When I saw this blog post spring up this morning, I wondered if it was a joke. Genuinely, I did. However, once the Illamasqua newsletter arrived, I knew that it was for real. Illamasqua have teamed up with funeral directors, Leverton and Sons, to create 'the final look' for the deceased. Yes, Illamasqua are now 'making up' the dead.
Ever since make-up became accessible, morticians have dutifully applied it to the faces of the dead. Both men and women, should they choose to have an open casket at their funeral will be wearing make-up. Without getting too gruesome - death isn't the most flattering of states for the skin, as you can imagine. Nobody wants their family to see them with sunken eyes, dull, greying skin, cracking lips, looking cold and lifeless, afterall. But who caters for those whose make-up plays a vital part in 'who they are'? Morticians are...well, morticians - not make-up artists. Although they do take the steps to make sure that the deceased looks like them self (often completely replicating their daily make-up from photos) - I know I'd rather have an actual make-up artist painting my face when I'm gone. I find it a comforting idea, that somebody might take the time and effort to make me look like me when I'm dead, with my usual full face of slap.
Now, I have nothing against a make-up brand filling this gap in the industry. I don't think that really, deep down, anyone has a problem with 'a' make-up brand filling the gap - I think it's the idea of Illamasqua filling the gap that is causing a stir. Ilamasqua aren't exactly known for being low key, are they? Even I couldn't imagine rocking a token Illamasqua look to the grave - glitter and falsies, razor sharp 'brows and bright lips. With their dark, alternative, theatrical image, it's easy to assume that they are just trying to earn goth points. Like a 14 year old kid in chains and a Manson shirt, desperate for attention, 'Look at how different I aaam!' However, if a more...well, politically correct, polite...ok, bland company had filled the gap - would anybody be concerned? If Bobbi Brown had stepped in? Or Esteé Lauder? Probably not.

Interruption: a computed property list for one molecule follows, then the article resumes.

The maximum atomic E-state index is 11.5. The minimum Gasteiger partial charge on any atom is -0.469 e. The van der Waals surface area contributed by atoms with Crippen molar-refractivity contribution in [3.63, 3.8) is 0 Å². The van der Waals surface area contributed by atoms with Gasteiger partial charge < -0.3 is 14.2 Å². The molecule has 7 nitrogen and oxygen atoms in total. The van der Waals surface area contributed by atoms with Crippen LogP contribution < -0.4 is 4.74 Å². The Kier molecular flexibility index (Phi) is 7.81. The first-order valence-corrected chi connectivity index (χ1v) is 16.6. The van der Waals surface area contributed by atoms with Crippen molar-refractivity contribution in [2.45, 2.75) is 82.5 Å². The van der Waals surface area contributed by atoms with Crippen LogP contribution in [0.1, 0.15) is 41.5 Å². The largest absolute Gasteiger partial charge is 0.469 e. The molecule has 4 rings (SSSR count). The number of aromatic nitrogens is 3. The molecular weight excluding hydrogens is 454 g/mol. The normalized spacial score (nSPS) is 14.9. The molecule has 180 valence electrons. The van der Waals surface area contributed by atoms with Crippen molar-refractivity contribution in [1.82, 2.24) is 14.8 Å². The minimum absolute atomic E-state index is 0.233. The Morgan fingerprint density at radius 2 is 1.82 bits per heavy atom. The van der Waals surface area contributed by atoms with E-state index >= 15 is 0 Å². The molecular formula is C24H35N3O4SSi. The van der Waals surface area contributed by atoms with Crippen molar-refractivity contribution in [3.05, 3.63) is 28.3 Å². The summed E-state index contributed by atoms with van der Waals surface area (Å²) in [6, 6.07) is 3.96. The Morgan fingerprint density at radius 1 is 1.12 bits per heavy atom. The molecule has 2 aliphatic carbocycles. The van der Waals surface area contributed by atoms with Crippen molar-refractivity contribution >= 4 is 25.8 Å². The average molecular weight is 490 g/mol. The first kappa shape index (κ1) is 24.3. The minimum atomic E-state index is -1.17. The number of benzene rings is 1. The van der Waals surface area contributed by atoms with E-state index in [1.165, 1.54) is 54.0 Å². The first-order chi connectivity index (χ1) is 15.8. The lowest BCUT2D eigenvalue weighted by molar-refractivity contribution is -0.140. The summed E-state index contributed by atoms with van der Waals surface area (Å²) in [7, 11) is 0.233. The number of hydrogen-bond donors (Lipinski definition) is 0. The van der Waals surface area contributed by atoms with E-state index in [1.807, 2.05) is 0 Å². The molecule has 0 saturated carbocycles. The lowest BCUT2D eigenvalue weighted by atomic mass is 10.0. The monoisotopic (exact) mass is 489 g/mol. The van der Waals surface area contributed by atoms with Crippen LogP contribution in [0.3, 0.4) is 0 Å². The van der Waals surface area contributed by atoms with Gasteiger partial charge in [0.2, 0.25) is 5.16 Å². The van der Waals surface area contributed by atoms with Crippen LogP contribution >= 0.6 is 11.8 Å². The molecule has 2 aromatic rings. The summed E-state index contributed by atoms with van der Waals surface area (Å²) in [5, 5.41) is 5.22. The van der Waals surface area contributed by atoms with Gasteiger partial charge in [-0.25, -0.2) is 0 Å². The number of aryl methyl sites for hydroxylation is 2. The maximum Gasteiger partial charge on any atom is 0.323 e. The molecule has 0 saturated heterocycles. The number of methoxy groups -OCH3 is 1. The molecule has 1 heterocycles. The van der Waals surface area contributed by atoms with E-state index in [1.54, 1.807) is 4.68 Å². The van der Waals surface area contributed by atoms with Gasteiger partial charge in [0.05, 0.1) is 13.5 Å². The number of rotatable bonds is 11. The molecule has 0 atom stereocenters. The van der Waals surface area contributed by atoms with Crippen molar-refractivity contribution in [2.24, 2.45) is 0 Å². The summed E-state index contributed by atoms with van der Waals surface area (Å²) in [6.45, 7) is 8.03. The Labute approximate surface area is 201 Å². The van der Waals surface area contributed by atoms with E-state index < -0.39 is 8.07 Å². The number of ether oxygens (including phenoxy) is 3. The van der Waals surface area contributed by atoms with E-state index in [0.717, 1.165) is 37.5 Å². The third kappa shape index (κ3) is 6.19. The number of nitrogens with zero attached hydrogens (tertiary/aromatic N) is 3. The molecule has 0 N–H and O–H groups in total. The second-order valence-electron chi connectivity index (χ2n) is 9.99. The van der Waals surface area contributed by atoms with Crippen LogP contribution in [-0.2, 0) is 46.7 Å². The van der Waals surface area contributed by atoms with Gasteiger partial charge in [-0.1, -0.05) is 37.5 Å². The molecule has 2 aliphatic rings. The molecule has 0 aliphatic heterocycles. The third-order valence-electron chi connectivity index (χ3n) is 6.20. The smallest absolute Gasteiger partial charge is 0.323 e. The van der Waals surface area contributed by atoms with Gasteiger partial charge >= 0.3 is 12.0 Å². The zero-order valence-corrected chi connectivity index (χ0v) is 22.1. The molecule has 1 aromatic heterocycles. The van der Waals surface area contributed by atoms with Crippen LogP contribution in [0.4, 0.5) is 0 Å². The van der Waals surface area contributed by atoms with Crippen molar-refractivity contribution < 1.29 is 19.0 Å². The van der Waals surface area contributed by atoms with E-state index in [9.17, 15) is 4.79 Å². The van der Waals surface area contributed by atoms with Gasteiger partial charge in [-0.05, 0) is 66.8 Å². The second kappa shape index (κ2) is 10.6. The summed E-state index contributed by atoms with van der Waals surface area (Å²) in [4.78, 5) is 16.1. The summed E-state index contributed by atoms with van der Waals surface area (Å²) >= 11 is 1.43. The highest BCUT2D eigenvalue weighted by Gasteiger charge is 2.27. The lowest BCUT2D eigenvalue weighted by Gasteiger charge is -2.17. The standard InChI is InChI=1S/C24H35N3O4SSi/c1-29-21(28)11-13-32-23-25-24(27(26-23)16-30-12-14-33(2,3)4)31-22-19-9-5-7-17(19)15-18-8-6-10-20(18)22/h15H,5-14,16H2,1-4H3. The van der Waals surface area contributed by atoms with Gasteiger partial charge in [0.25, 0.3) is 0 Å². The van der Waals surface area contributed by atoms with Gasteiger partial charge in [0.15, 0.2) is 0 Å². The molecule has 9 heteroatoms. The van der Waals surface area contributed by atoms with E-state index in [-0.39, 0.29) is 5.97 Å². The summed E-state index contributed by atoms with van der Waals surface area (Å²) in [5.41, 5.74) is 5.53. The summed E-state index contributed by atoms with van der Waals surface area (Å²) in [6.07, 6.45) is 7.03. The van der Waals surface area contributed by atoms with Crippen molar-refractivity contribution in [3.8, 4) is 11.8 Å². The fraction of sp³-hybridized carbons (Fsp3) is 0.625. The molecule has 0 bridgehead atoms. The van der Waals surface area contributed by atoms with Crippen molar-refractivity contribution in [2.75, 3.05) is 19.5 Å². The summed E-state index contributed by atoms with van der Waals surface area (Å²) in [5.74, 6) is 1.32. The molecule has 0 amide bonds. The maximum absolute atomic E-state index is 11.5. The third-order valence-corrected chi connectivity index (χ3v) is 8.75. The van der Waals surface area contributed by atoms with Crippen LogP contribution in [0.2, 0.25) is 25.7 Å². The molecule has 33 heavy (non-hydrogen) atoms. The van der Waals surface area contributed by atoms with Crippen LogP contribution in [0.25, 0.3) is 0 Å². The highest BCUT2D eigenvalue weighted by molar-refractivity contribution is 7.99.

Well, bravo, Illamasqua, I say! Bravo! Not only have you cemented your goth credentials, you've filled a gap which really I think only you could. Plus, at £450 a cadaver, nobody could knock your business sense, could they?
What are your thoughts, dear readers? Have Illamasqua gone too far? Are they taking a brave step in a new direction? Glamorous or grotesque?
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